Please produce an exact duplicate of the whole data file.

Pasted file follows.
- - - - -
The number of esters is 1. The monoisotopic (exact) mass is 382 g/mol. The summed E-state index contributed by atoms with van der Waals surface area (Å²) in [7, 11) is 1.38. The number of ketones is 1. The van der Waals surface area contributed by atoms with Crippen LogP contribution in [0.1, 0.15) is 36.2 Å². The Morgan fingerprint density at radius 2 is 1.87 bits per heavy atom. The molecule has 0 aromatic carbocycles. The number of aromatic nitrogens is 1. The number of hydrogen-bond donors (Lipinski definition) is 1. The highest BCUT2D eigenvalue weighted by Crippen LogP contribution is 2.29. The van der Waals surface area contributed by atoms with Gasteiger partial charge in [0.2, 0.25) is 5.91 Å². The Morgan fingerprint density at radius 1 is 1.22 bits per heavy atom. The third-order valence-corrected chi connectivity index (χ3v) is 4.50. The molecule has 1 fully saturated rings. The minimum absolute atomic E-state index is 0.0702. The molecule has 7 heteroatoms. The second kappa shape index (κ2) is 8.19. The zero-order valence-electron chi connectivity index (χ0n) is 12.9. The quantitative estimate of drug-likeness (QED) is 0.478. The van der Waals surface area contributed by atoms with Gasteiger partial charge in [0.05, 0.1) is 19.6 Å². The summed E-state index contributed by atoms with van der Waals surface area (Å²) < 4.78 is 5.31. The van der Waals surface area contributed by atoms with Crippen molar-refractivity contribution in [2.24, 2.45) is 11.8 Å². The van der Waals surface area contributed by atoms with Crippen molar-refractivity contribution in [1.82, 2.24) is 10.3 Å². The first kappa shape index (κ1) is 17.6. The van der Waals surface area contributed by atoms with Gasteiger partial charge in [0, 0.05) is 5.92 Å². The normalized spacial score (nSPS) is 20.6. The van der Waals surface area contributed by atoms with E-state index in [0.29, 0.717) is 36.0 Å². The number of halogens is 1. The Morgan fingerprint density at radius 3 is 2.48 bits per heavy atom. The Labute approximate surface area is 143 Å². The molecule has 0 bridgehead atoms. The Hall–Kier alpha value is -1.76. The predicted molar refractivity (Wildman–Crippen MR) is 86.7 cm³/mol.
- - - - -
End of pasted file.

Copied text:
The number of esters is 1. The monoisotopic (exact) mass is 382 g/mol. The summed E-state index contributed by atoms with van der Waals surface area (Å²) in [7, 11) is 1.38. The number of ketones is 1. The van der Waals surface area contributed by atoms with Crippen LogP contribution in [0.1, 0.15) is 36.2 Å². The Morgan fingerprint density at radius 2 is 1.87 bits per heavy atom. The molecule has 0 aromatic carbocycles. The number of aromatic nitrogens is 1. The number of hydrogen-bond donors (Lipinski definition) is 1. The highest BCUT2D eigenvalue weighted by Crippen LogP contribution is 2.29. The van der Waals surface area contributed by atoms with Gasteiger partial charge in [0.2, 0.25) is 5.91 Å². The Morgan fingerprint density at radius 1 is 1.22 bits per heavy atom. The third-order valence-corrected chi connectivity index (χ3v) is 4.50. The molecule has 1 fully saturated rings. The minimum absolute atomic E-state index is 0.0702. The molecule has 7 heteroatoms. The second kappa shape index (κ2) is 8.19. The zero-order valence-electron chi connectivity index (χ0n) is 12.9. The quantitative estimate of drug-likeness (QED) is 0.478. The van der Waals surface area contributed by atoms with Gasteiger partial charge in [0.05, 0.1) is 19.6 Å². The summed E-state index contributed by atoms with van der Waals surface area (Å²) < 4.78 is 5.31. The van der Waals surface area contributed by atoms with Crippen molar-refractivity contribution in [2.24, 2.45) is 11.8 Å². The van der Waals surface area contributed by atoms with Crippen molar-refractivity contribution in [1.82, 2.24) is 10.3 Å². The first kappa shape index (κ1) is 17.6. The van der Waals surface area contributed by atoms with Gasteiger partial charge in [0, 0.05) is 5.92 Å². The normalized spacial score (nSPS) is 20.6. The van der Waals surface area contributed by atoms with E-state index in [0.29, 0.717) is 36.0 Å². The number of halogens is 1. The Morgan fingerprint density at radius 3 is 2.48 bits per heavy atom. The Labute approximate surface area is 143 Å². The molecule has 0 bridgehead atoms. The Hall–Kier alpha value is -1.76. The predicted molar refractivity (Wildman–Crippen MR) is 86.7 cm³/mol.